Rosalyn b/w Big Boss Man
June 16th, 2011 by NumberSix

The Pretty Things' "Rosalyn" 45 RPM single (U.K. release).

The Pretty Things' "Rosalyn" 45 RPM single (U.K. release).

Once upon a time there was a London band called Little Boy Blue and the Blue Boys, which consisted of Dick Taylor on guitar, Keith Richards (also on guitar), and Mick Jagger (vocals). When Brian Jones joined the band, Taylor switched from guitar to bass guitar and the band changed its name to the Rolling Stones in 1962. Taylor left the band to attend the London Central School of Art, where he met Phil May. Together they formed the Pretty Things, recruiting Brian Pendleton on guitar, John Stax on bass guitar, and Pete Kitley on drums. Kitley was later replaced by Viv Broughton, who in turn was replaced by Viv Price. The band soon made an impact in England, and although they never had a hit in the United States, they became a huge influence on garage bands such as the MC5s and The Seeds. Today’s featured single is their first ever single: “Rosalyn” b/w “Big Boss Man”.
“Rosalyn” starts with a simple riff accompanied by maracas, soon joined by the band’s rhythm section just before Phil May’s hoarse vocals make their first appearance. The lyrical content doesn’t match the brilliance of some of the early British Invasion gems like “Gloria”, “Where Have All The Good Time Gone”, or “Satisfaction” – and the song doesn’t rank in my mind as a classic, although it’s fun to listen to and worthy of being remembered. Whereas the other songs mentioned can be appreciated on many levels, “Rosalyn” is basically a simple love song, with lyrics like these: Hey Rosalyn, tell me where you’ve been/Hey Rosalyn, tell me where you’ve been/All the night and all the day/Hide and seek’s the game you play/Treat me as sure as sin/Oh Rosalyn, yeah Rosalyn”. Still, May comes off as sincere when he screams the ultimately unanswerable question: “Do you really love me?” The drums and other percussion play a large role in anchoring the sound; they are loud and constitute the more obvious portion of the rhythm section. The David Bowie version (on “Pin Ups”), by the way, is excellent, and for the most part remains faithful to the original.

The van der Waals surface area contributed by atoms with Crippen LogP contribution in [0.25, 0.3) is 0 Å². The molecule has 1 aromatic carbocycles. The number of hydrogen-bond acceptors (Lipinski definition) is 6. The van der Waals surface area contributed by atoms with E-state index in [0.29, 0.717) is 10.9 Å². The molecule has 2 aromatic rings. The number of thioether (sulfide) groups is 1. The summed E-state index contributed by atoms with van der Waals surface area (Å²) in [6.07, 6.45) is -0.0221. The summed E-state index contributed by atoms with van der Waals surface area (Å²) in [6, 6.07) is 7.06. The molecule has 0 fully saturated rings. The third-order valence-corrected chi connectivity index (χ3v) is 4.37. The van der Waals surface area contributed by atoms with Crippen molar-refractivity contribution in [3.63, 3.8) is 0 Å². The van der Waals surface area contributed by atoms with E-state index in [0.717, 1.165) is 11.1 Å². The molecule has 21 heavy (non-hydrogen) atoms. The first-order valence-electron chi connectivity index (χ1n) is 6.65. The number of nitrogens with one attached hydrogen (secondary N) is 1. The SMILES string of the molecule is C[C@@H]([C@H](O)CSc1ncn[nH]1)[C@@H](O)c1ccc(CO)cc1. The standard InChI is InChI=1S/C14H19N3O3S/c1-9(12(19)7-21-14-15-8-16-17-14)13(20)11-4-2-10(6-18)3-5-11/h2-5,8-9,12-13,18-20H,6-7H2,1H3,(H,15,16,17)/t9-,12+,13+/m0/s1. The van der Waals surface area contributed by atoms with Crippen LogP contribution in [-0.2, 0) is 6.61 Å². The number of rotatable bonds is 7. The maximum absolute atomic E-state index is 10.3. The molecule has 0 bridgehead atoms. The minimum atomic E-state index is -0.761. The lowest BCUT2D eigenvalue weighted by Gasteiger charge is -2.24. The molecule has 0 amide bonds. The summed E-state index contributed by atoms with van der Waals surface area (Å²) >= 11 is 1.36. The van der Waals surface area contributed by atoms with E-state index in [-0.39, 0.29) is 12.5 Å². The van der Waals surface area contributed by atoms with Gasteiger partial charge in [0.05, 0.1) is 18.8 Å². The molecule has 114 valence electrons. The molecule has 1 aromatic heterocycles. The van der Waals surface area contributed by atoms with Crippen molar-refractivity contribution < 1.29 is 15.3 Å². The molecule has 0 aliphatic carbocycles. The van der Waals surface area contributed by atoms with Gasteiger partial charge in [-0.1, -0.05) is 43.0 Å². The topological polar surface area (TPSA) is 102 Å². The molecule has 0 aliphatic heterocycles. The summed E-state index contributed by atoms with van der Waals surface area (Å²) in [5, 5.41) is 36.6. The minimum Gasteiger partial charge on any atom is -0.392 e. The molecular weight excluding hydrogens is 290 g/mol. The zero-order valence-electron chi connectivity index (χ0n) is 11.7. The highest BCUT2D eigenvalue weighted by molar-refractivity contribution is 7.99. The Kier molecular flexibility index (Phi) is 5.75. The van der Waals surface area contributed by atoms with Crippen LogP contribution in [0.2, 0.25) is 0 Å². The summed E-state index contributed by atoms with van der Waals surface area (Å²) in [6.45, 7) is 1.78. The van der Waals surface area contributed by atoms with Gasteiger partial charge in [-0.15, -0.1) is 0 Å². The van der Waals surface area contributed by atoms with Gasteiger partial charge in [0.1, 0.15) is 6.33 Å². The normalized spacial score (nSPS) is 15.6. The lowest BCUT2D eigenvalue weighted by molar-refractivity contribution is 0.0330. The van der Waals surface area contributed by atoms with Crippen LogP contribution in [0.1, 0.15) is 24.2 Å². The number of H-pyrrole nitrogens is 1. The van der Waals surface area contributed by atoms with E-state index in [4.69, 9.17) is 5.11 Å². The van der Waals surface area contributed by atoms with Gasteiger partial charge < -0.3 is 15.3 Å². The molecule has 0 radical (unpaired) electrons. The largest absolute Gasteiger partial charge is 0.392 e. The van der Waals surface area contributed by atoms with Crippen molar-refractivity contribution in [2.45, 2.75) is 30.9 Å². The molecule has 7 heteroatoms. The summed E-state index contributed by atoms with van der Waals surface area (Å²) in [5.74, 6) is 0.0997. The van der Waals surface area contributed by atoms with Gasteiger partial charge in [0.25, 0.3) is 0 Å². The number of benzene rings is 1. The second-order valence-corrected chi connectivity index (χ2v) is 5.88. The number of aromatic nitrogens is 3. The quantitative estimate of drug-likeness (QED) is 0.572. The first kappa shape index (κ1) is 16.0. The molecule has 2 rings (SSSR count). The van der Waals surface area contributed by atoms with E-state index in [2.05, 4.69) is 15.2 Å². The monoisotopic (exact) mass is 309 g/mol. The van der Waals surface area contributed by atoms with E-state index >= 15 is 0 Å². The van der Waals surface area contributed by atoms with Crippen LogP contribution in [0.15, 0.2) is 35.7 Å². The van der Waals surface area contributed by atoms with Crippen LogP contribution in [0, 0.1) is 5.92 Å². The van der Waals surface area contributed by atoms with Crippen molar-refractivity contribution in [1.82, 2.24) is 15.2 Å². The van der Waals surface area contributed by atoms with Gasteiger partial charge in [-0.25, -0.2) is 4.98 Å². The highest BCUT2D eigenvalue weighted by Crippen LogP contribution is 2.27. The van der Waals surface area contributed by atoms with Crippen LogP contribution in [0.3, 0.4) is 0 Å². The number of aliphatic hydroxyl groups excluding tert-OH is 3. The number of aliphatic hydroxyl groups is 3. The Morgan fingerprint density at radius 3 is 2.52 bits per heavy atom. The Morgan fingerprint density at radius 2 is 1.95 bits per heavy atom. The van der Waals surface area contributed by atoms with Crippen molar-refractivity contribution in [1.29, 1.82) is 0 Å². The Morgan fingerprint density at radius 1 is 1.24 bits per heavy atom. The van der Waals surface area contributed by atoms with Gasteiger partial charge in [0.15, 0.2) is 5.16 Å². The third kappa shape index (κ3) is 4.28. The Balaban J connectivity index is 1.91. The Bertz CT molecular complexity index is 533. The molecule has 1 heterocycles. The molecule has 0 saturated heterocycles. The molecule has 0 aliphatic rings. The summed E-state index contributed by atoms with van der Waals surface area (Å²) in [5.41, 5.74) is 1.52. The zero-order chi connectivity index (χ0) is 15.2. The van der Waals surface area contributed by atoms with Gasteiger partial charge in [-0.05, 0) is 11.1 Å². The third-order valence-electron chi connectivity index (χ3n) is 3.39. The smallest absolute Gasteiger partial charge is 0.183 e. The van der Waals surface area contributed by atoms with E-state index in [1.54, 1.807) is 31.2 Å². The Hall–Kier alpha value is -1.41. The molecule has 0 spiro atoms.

“Big Boss Man” is the B-side of the single and is a cover version of a blues song written by Luther Dixon and Al Smith and originally recorded by Jimmy Reed in 1960. It’s a simple twelve bar blues song, and gives May the opportunity to play harmonica, which he does quite well. There is also some great laid-back guitar picking from Taylor. The song is an indictment against all bosses who have abused their authority: Yeah, you keep me working, boss man, a workin’ around the clock/I want a little drink of water, you won’t let me no drop/Big boss man, don’t you hear me when I call?/Well, you ain’t so big, kinda tall, that’s all”. Although any connection May has with the protagonist in the song may be more spiritual than actual, he sings the song with considerable energy. Again there’s nothing particularly groundbreaking in this song, although the guitar solo about halfway through the song is entertaining enough.
The single (catalog #: TF 469) was issued on the Fontana label. I’m not sure what the label looked like, although it was probably the white Fontana label with the Fontana logo across the top and the band name and song title across the bottom.

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